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Showing posts from May, 1999

Get Off on His Cloud (a look at 'Maxinquaye'-era Tricky) (July 28, 1996)

Get Off on His Cloud By DENNIS ROMERO JULY 28, 1996 12 AM DENNIS ROMERO IS A TIMES STAFF WRITER Tricky, whose imaginative mix of American hip-hop and British soul music has wowed critics on both sides of the Atlantic, just won’t go along with the photographer’s attempts to make him look up during a photo session on the roof of the Hyatt on Sunset. Despite the coaxing, the slender Englishman just puts his elbows to his knees and stares at his gray Nike trainers. The orange sunshine may be aglow above him, but Tricky’s gray cloud is up there too, following his small frame around like a cartoon phenomenon that darkens only his space. The cloud, too, hovers over much of Tricky’s music. His mood this day may result from the stress of recent fatherhood or his never-ending hours in the studio. Or it might just be the cloud of marijuana smoke that constantly surrounds him (Artforum magazine calls him the king of “ganja-delic paranoia”). Or it may be from the anger that has consumed h

Rumble in the Jungle (the rise of drum 'n' bass) (Los Angeles Times, Dec. 3, 1995)

POP MUSIC: Rumble in the Jungle: There’s a furious battle being waged over the soul--and future--of that electronic music with the breakbeat drive train. Is it street-tough enough to survive? By DENNIS ROMERO DEC. 3, 1995 12 AM Take a good look at Goldie’s face: muscular and tense, with a mouthful of gold incisors and leering eyes that have seen both the streets and the sound studios. It could be the musical face of the future. “Urban breakbeat has become the mood of the ‘90s,” says Goldie in a sneering cockney accent, “like rap was in the ‘80s.” The similarities between Goldie’s new sound and the rise of rap are haunting. The 30-year-old electronic musician from London is the leader in a genre of music being hailed as the hip-hop of Britain--a genre that is finding its way onto the British charts and slowly seeping into America. Goldie may call it urban breakbeat, but most simply say it’s “jungle.” And if you think he’s just tooting his own horn when he compares it to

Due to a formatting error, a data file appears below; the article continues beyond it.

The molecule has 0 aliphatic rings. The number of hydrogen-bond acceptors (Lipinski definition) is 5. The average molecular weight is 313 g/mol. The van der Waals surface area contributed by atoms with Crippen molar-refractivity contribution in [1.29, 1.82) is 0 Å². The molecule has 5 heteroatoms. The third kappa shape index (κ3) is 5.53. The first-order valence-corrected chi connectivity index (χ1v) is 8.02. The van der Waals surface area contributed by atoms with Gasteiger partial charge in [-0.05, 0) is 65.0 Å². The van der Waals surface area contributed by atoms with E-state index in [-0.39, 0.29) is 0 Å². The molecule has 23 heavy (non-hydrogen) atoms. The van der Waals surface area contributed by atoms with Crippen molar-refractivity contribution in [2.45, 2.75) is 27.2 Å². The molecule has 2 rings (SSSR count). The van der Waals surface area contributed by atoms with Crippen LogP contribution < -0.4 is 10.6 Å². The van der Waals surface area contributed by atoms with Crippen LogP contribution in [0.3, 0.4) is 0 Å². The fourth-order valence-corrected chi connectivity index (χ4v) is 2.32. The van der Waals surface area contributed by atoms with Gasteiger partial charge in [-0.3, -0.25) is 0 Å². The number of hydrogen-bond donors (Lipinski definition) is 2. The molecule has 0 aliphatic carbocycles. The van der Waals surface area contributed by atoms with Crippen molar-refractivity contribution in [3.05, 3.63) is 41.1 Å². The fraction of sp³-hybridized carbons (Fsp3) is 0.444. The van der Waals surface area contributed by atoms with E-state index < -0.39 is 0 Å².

Secret Formula (the Chemical Brothers) (Aug. 18, 1996)

Secret Formula By DENNIS ROMERO AUG. 18, 1996 12 AM DENNIS ROMERO IS A STAFF WRITER FOR THE TIMES' LIFE & STYLE SECTION The searing dance single “Chemical Beats” starts off with an ominous, alarming loop before it’s overtaken by a hard-edged guitar riff--the type that Beavis & Butt-head might emulate with their air-instrumental enthusiasm. The song continues to build, adding a funky cowbell and relentless bass. And then there’s a simple sample: “Uh,” it says, over and over. “Uh.” Throw your fists in the air and bow your long hair. With this 12-inch single in 1994, the Chemical Brothers, a young duo from Manchester, England, firmly established that dance music can actually rock--hard. Though others have tried to prove this point, from Afrika Bambaataa and Run-DMC to MC 900 Ft. Jesus and God Lives Underwater, the Chemicals have driven it home--and to America--with 1995’s critically acclaimed crossover “Exit Planet Dust” and with the current dance-core EP “Loops of Fur

Raving Fanatics: Well, 17,254 people can’t be wrong. (Los Angeles Times, Jan. 5, 1993)